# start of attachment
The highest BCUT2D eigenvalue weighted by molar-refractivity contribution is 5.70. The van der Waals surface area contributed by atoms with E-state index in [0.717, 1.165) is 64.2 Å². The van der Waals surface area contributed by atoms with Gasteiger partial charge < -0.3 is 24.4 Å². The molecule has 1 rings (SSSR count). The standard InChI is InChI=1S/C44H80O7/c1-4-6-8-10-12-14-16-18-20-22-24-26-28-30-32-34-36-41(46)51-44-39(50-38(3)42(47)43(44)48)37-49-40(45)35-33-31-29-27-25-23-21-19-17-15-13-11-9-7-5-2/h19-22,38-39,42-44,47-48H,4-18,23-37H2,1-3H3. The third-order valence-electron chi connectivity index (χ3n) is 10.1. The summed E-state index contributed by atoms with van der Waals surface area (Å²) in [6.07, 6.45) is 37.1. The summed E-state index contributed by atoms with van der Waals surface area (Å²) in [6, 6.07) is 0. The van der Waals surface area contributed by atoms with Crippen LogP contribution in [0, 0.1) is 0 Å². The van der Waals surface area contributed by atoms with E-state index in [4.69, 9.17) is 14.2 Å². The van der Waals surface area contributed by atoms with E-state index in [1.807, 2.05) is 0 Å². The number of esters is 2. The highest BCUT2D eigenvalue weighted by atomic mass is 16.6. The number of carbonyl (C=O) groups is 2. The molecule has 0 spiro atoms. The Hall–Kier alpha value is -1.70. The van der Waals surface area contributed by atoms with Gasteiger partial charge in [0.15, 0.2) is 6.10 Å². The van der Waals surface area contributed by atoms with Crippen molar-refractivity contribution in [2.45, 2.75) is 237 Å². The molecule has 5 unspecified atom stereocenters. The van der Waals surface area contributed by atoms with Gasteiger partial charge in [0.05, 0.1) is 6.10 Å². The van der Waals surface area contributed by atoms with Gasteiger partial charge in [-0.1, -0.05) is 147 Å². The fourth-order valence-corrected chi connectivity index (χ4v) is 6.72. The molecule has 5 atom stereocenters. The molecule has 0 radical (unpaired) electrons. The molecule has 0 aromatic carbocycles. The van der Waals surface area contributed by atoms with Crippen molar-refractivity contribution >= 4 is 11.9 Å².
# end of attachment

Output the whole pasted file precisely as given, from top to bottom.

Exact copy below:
The highest BCUT2D eigenvalue weighted by molar-refractivity contribution is 5.70. The van der Waals surface area contributed by atoms with E-state index in [0.717, 1.165) is 64.2 Å². The van der Waals surface area contributed by atoms with Gasteiger partial charge < -0.3 is 24.4 Å². The molecule has 1 rings (SSSR count). The standard InChI is InChI=1S/C44H80O7/c1-4-6-8-10-12-14-16-18-20-22-24-26-28-30-32-34-36-41(46)51-44-39(50-38(3)42(47)43(44)48)37-49-40(45)35-33-31-29-27-25-23-21-19-17-15-13-11-9-7-5-2/h19-22,38-39,42-44,47-48H,4-18,23-37H2,1-3H3. The third-order valence-electron chi connectivity index (χ3n) is 10.1. The summed E-state index contributed by atoms with van der Waals surface area (Å²) in [6.07, 6.45) is 37.1. The summed E-state index contributed by atoms with van der Waals surface area (Å²) in [6, 6.07) is 0. The van der Waals surface area contributed by atoms with Crippen LogP contribution in [0, 0.1) is 0 Å². The van der Waals surface area contributed by atoms with E-state index in [4.69, 9.17) is 14.2 Å². The van der Waals surface area contributed by atoms with E-state index in [1.807, 2.05) is 0 Å². The number of esters is 2. The highest BCUT2D eigenvalue weighted by atomic mass is 16.6. The number of carbonyl (C=O) groups is 2. The molecule has 0 spiro atoms. The Hall–Kier alpha value is -1.70. The van der Waals surface area contributed by atoms with Gasteiger partial charge in [0.15, 0.2) is 6.10 Å². The van der Waals surface area contributed by atoms with Crippen molar-refractivity contribution in [2.45, 2.75) is 237 Å². The molecule has 5 unspecified atom stereocenters. The van der Waals surface area contributed by atoms with Gasteiger partial charge in [0.05, 0.1) is 6.10 Å². The van der Waals surface area contributed by atoms with Gasteiger partial charge in [-0.1, -0.05) is 147 Å². The fourth-order valence-corrected chi connectivity index (χ4v) is 6.72. The molecule has 5 atom stereocenters. The molecule has 0 radical (unpaired) electrons. The molecule has 0 aromatic carbocycles. The van der Waals surface area contributed by atoms with Crippen molar-refractivity contribution >= 4 is 11.9 Å².